The situation came to a head during the 2021 Legislature when the county said it would exercise its option to exit the partnership, leaving the state responsible for providing an entire law enforcement agency just for the CSKT reservation. Montana’s other tribal nations have varying law enforcement agreements, largely with the either the U.S. Department of Justice through the FBI, or through the Bureau of Indian Affairs.
In 2021, the Legislature included funding to reimburse Lake County for the law enforcement, but a last-minute amendment in the legislature left the allocation at $1, which the county saw as an insult. The county not only gave notice that it was withdrawing from the agreement, giving the state just six months to plan an alternative, but it also filed a lawsuit in Lake County, alleging that the state unjustly enriched itself, and that it was owed for providing services, which it says it did, while not providing for other services for Lake County residents.
During this year’s Legislature, Sen. Greg Hertz, R-Polson, carried legislation that would restore funding, and provide money to help the county. That bill ended up dying, but a bill sponsored by Rep. Joe Read, R-Ronan, with a $5 million appropriation during the session got through both legislative chambers, but as of Thursday, Gianforte still had yet to sign the measure. Lake County officials say the decision to pursue the lawsuit is largely based on whether the state coughs up funding for law enforcement.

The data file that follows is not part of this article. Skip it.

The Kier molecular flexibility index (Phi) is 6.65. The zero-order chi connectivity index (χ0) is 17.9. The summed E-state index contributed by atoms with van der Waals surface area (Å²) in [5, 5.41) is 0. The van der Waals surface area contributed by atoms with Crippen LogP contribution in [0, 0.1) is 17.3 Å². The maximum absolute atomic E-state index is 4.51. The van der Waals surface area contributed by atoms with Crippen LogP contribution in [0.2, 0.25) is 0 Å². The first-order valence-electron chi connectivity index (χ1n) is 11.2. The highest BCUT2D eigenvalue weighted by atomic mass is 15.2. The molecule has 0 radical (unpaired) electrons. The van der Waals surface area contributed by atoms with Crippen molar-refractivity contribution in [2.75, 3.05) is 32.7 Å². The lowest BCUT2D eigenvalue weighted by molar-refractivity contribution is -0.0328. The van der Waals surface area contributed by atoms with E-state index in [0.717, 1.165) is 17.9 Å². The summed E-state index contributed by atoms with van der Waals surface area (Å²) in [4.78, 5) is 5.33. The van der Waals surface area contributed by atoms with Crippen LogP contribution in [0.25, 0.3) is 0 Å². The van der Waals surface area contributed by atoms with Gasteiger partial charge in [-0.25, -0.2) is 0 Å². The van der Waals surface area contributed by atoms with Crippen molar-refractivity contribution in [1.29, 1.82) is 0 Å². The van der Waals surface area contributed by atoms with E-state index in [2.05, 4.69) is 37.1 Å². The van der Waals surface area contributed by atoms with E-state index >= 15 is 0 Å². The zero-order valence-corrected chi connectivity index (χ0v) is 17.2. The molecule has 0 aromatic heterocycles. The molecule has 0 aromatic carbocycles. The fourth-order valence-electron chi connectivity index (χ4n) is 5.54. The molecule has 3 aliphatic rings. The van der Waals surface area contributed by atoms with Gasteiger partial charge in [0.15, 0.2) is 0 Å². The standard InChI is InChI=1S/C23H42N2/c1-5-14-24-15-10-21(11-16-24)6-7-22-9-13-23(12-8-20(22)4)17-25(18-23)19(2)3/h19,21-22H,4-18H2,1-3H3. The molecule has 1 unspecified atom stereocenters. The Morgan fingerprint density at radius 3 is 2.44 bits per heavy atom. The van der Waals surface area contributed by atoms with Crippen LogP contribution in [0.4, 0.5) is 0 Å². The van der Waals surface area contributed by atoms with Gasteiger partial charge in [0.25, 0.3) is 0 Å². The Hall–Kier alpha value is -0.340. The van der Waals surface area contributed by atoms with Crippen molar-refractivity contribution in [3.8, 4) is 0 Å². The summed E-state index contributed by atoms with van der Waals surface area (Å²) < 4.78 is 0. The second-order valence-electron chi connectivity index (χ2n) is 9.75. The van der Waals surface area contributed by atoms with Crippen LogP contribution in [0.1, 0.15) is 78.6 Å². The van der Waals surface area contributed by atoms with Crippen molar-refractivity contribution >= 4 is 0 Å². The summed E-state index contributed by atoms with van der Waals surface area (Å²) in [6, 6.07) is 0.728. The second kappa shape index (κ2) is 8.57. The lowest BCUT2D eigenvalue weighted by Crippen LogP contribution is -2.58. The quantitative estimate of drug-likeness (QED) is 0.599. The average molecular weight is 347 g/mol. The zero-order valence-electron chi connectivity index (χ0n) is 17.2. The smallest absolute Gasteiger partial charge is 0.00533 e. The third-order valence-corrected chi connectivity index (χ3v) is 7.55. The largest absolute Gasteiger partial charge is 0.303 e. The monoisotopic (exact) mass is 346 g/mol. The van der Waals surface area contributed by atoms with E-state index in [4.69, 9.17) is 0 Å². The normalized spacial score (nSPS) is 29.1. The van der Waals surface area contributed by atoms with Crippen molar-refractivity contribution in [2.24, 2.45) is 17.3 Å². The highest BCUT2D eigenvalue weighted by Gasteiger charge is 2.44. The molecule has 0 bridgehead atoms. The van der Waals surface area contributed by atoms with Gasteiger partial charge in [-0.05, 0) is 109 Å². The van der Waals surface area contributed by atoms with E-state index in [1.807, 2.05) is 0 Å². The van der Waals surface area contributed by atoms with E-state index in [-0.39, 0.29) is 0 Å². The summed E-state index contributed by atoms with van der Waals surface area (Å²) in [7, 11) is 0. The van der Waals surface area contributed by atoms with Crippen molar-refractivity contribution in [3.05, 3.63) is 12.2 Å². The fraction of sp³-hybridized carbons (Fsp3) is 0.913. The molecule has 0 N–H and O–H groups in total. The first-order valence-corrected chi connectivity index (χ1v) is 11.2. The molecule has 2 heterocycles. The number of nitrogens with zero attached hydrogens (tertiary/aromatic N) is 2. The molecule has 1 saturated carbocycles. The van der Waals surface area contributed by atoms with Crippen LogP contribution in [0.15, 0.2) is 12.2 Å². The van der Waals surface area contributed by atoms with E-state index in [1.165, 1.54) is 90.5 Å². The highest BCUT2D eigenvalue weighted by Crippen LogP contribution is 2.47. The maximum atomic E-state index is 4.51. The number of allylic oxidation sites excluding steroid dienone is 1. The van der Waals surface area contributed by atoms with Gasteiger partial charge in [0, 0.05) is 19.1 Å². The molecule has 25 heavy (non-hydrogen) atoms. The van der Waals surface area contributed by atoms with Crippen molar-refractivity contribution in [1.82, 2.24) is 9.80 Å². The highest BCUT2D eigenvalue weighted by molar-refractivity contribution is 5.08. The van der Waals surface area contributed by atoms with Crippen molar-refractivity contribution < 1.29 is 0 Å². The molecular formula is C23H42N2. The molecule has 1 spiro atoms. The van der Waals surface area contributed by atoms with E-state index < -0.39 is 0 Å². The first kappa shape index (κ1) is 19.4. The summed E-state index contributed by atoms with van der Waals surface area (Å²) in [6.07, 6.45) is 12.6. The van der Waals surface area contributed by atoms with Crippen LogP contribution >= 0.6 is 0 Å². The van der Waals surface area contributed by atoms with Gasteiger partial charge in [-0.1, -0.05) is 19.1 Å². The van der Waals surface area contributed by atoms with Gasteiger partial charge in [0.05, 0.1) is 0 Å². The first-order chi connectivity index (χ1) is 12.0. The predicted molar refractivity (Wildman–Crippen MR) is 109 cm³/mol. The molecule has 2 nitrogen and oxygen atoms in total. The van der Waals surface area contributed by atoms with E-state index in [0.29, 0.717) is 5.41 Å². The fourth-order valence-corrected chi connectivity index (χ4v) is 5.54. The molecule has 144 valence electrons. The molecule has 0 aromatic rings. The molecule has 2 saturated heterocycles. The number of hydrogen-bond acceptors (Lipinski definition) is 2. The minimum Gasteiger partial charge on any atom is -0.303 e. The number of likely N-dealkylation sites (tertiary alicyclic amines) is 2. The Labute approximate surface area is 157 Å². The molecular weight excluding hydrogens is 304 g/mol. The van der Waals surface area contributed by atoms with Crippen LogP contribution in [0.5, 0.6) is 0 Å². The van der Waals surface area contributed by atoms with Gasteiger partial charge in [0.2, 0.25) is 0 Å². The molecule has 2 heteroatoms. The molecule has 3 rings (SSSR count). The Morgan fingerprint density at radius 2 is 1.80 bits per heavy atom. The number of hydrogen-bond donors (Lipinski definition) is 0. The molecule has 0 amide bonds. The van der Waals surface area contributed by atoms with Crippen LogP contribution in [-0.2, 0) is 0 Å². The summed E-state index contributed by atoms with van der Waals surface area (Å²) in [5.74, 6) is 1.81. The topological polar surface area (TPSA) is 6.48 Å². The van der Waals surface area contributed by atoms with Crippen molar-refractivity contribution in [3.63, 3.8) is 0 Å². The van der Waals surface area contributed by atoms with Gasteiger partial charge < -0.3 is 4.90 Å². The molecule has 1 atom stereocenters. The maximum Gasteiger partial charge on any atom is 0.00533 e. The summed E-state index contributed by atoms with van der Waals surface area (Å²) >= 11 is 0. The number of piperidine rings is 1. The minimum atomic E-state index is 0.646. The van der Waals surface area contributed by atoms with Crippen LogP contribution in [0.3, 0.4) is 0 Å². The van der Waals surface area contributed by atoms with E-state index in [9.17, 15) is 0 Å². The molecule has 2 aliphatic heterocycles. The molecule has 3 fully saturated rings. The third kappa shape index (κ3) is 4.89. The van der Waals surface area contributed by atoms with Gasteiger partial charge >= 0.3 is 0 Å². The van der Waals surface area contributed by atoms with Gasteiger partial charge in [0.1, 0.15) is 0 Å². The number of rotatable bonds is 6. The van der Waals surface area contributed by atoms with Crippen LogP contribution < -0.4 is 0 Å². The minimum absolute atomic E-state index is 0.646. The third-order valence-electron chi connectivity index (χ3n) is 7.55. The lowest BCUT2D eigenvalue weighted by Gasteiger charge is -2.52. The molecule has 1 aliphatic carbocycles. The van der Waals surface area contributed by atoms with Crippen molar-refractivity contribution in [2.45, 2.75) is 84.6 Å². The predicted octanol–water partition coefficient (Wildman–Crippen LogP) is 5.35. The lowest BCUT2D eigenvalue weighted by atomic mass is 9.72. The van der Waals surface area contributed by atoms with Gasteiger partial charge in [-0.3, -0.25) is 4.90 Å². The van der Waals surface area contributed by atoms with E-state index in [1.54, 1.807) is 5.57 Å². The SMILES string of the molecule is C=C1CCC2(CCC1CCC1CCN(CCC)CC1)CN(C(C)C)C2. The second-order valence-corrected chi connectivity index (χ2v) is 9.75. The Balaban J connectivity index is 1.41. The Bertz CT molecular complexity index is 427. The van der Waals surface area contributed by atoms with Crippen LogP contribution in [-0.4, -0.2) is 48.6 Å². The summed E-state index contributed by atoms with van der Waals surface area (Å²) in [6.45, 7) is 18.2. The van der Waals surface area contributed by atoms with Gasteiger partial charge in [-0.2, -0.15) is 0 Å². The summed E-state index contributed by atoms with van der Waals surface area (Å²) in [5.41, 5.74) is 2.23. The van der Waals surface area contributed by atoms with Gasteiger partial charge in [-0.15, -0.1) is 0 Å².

In Lake County District Court, Judge Amy Eddy pointed out that Lake County voters have approved public safety levy increases of $15 million “the majority of which has been used to defray costs associated with PL 280 jurisdiction. These costs have included enforcement, investigation and prosecution of crimes, costs of care and operation and maintenance of detention facilities.”